Akureyri known as the capital of Northern Iceland, it’s the second biggest city in the country, and it’s also an important fishing centre. The town his self is not big, which makes it very cosy. There’s not much to do really, just walk down the main street, stop at a caffè to have a warm drink, climb the stairs up to the very modern and minimalistic church and then take a stroll on the harbour where you can book a whale watching tour. But keep in mind that they’re quite expensive and you’re not guaranteed you’ll actually see a whale.

DAY 2

We left the guest house and had a quick breakfast in a caffè. Then we directed to one of the most beautiful waterfall ins Iceland: Godafoss. Half an hour drive from Akureyri this waterfall is majestic: the amount of water pouring down and the wideness of the fall is unbelievable. It becomes immediately clear why it was named the Gods waterfall. Waters from the river Skjalfandafjot falls for 12 meters on a wideness of 30 meters.
We spent all morning there, chilling, taking photos, and just enjoying the amazing environment. After a quick lunch (sandwiches in our car), we headed to our second destination for the day Dettifoss.
On the road, we skirted lake Myvatn with his frayed coast and passed a sulfuric area. Then we had to leave the Ring road and drive through a very bumpy gravel road for at least 1 hours. FYI: there are two roads to get to the waterfall, each takes to opposite banks. We choose the gravel road because it gives access to the lower bank, allowing you to get closer to the waterfall. Across the unpaved road landscape was pretty much lunar, with no vegetation, and grey rocks. We felt like astronauts discovering a new planet! Once finally at the parking area, we had to walk a few minutes along a rocky path to reach the waterfall. Dettifoss was another overwhelming discovery: I’ve never imagined they could be so much water in just one place. No wonder it’s the biggest waterfall in Europe: it is 44 meters high and 100 meters wide.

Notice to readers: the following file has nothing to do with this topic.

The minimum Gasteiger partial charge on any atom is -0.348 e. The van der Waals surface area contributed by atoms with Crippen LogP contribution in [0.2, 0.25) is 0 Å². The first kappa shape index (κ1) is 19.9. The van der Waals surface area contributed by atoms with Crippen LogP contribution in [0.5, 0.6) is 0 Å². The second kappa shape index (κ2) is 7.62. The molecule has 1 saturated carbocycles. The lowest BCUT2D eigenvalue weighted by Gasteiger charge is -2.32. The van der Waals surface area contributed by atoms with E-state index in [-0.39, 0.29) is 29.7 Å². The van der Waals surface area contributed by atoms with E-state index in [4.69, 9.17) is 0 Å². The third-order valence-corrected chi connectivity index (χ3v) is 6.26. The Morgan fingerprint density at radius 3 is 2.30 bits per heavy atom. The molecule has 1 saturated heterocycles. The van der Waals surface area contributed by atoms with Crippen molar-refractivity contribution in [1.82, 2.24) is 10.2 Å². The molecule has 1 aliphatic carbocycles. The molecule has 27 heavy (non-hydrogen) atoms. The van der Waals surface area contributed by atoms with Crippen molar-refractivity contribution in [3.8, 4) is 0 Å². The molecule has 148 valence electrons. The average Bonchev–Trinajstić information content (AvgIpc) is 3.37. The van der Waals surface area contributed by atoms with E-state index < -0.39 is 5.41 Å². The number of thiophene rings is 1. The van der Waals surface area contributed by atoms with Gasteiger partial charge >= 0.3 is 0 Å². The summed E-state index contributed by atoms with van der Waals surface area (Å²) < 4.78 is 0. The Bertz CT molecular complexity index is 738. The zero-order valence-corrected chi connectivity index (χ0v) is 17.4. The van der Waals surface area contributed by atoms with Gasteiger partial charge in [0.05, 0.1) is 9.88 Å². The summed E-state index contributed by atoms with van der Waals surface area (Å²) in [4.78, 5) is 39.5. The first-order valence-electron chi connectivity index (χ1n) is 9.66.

Here we experienced, for the first time, the stupidity of a few tourists, who crossed the protection fences just to take photos.
On the way back to the hotel we were staying for the night we made a quick stop at the Grotagja a cave. Situated in the surroundings of Lake Myvatn, this cave has a volcanic origin. It is also a hot spring, even if it’s currently not advised to dip in because the temperature of the water is too high (more than 50 degrees). To GOT fans this place might be familiar ‘cause the scene where Jon Snow and Ygritte had their first ‘romantic encounter’ was filmed here. It was very dark in the cave but with the help of a flash, we could take a couple of photos and see what it looked like inside.